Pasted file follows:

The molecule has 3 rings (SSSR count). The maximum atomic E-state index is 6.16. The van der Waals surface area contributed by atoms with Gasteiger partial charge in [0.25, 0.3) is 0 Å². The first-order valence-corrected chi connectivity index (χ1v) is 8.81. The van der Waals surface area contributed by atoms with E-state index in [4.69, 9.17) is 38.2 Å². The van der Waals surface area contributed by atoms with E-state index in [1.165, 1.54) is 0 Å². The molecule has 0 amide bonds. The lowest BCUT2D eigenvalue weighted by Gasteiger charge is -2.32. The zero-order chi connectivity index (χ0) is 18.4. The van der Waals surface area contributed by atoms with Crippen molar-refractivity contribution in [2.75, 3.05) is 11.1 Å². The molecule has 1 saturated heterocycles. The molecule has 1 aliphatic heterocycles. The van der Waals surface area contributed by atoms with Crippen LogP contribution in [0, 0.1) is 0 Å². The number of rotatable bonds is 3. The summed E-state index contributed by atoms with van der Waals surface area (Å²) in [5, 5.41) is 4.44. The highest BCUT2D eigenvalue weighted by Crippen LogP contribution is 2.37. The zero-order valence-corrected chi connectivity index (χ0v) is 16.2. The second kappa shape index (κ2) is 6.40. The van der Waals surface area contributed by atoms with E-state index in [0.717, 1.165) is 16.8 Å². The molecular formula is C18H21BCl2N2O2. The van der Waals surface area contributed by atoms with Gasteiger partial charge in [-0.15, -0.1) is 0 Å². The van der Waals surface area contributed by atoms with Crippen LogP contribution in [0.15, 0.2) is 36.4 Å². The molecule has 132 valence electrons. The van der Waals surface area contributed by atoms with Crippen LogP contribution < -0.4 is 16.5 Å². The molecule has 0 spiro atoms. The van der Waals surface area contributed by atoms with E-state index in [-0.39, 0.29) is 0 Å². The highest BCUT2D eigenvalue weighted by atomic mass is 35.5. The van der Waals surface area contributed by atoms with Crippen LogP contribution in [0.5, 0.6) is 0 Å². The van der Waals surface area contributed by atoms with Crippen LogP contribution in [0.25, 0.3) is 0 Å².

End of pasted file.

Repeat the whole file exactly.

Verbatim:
The molecule has 3 rings (SSSR count). The maximum atomic E-state index is 6.16. The van der Waals surface area contributed by atoms with Gasteiger partial charge in [0.25, 0.3) is 0 Å². The first-order valence-corrected chi connectivity index (χ1v) is 8.81. The van der Waals surface area contributed by atoms with E-state index in [4.69, 9.17) is 38.2 Å². The van der Waals surface area contributed by atoms with E-state index in [1.165, 1.54) is 0 Å². The molecule has 0 amide bonds. The lowest BCUT2D eigenvalue weighted by Gasteiger charge is -2.32. The zero-order chi connectivity index (χ0) is 18.4. The van der Waals surface area contributed by atoms with Crippen molar-refractivity contribution in [2.75, 3.05) is 11.1 Å². The molecule has 1 saturated heterocycles. The molecule has 1 aliphatic heterocycles. The van der Waals surface area contributed by atoms with Crippen LogP contribution in [0, 0.1) is 0 Å². The number of rotatable bonds is 3. The summed E-state index contributed by atoms with van der Waals surface area (Å²) in [5, 5.41) is 4.44. The highest BCUT2D eigenvalue weighted by Crippen LogP contribution is 2.37. The zero-order valence-corrected chi connectivity index (χ0v) is 16.2. The second kappa shape index (κ2) is 6.40. The van der Waals surface area contributed by atoms with E-state index in [0.717, 1.165) is 16.8 Å². The molecular formula is C18H21BCl2N2O2. The van der Waals surface area contributed by atoms with Gasteiger partial charge in [-0.15, -0.1) is 0 Å². The van der Waals surface area contributed by atoms with Crippen LogP contribution in [0.15, 0.2) is 36.4 Å². The molecule has 132 valence electrons. The van der Waals surface area contributed by atoms with Crippen LogP contribution < -0.4 is 16.5 Å². The molecule has 0 spiro atoms. The van der Waals surface area contributed by atoms with E-state index in [-0.39, 0.29) is 0 Å². The highest BCUT2D eigenvalue weighted by atomic mass is 35.5. The van der Waals surface area contributed by atoms with Crippen LogP contribution in [0.5, 0.6) is 0 Å². The van der Waals surface area contributed by atoms with Crippen LogP contribution in [0.25, 0.3) is 0 Å².